Sunday’s Adventure, Fob, Bolero
I began this scissor fob before Christmas, then tidied the pattern away. I only found it a week ago, but I was so relieved.
It’s Shepherd’s Bush design on 32ct linen. I am glad I have finished it in Spring.
This is this morning’s making- a bolero for daughter’s prom dress.
I haven’t hemmed the sleeves as I need her arms for a proper fit. Here it is with the dress. I’ve pulled up the top layer so you can see the gathered net underneath.
After Saturday’s adventures, I took out my biggest and heaviest book- it has every English field in it taken from the air. I wanted to see where Lydiate Hall was likely to be. I then looked at an OS Map which was more helpful. Nevermind I’m sure it did my arms good to lug that book out. LOL
So Sunday afternoon hubby and I went exploring. Cowardly children stayed at home declaring they had had enough of old buildings. HMPH! But we found a hidden gem of a place.
By a duckpond, with a tea shop, and a farm shop on the edge of a working farm.
The peacocks took my camera in their stride.
The guinea fowl were a little more alarmed. Love the dotted feathers on them. 🙂
I found this pic from a 1907 book on Lancashire about half way down the link. The writing around it describes the Hall in great detail. Doesn’t it remind you of Speke Hall from the 1500s with those black and white clover leaf patterns?
This was the one from the site saying how it was build by the Ireland family- the same ones who had built yesterday’s church.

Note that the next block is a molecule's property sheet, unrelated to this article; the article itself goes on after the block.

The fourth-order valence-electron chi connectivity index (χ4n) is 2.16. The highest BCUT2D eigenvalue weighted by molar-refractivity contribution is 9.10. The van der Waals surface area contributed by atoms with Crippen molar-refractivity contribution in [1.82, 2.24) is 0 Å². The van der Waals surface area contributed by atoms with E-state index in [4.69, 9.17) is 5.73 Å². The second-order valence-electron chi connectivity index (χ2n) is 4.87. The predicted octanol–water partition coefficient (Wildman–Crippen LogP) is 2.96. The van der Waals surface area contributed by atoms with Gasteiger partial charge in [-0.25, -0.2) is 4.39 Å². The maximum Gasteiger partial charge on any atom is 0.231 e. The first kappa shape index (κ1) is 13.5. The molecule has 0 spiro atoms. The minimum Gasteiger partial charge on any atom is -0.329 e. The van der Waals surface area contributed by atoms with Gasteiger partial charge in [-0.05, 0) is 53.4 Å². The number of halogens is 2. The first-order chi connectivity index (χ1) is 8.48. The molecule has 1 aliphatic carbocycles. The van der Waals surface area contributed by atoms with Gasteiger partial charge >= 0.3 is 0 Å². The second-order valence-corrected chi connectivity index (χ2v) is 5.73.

And the info about it-click to read. After the Ireland family died out, it was tenanted. One of these tenants called John Rimmer was responsible for the upkeep of the buildings. Instead he demolished the oldest stone built bit- the East Wing that you can see in the above pics!
Map-again click to read.
The ruined church is to the left of this diagram.
Ok so here we are to see for ourselves what could very easily have happened to Speke Hall if it had been tenanted by the wrong people instead of Mr Leyland.
The Victorian North West corner.
Windows doors and fireplaces are still in place.
The well is to the North and outside the original quad. It still had water in it.
North wing looking North. The fireplace is a bit holey
and the range needs a bit of work. 🙂
NW corner looking North
Turn left to the West and this 2nd wall.
From the outside it looks like this.
Lovely detailing to the Victorian windows.
Windows of another style in stone on top of Victorian brick.
This fireplace was once in the Great Hall. It was taller than me! The shield probably had the Ireland family’s coat of arms on. Can you just imagine the huge logs coming in for it in Winter?
The lower fireplace here came up to my shoulders in the North East corner.
It was a beautiful day- warm and sunny.
So we walked in the little bit of wood the ruins were in.
It had been planted with lots of daffodils, and bluebells were sprouting their leaves. I’d like to go back in a month and see the woods littered in bluebell flowers.
But for now I will enjoy the sun capturing daffodils.
Peacock and bluebell plants.
Rabbit in the next field.
And now I will leave you with a view that couldn’t be more English if it waved the Union Jack.
Parish church and a duck pond. 🙂
So that is my weekend caught up on, a couple of ticks on my “Craft To Do List” and now I will have a coffee and check my list to see what else I should be doing because my mind is blank. I hope you are all having a lovely crafting time. 🙂
Posted in Uncategorized by House Elf with 18 comments.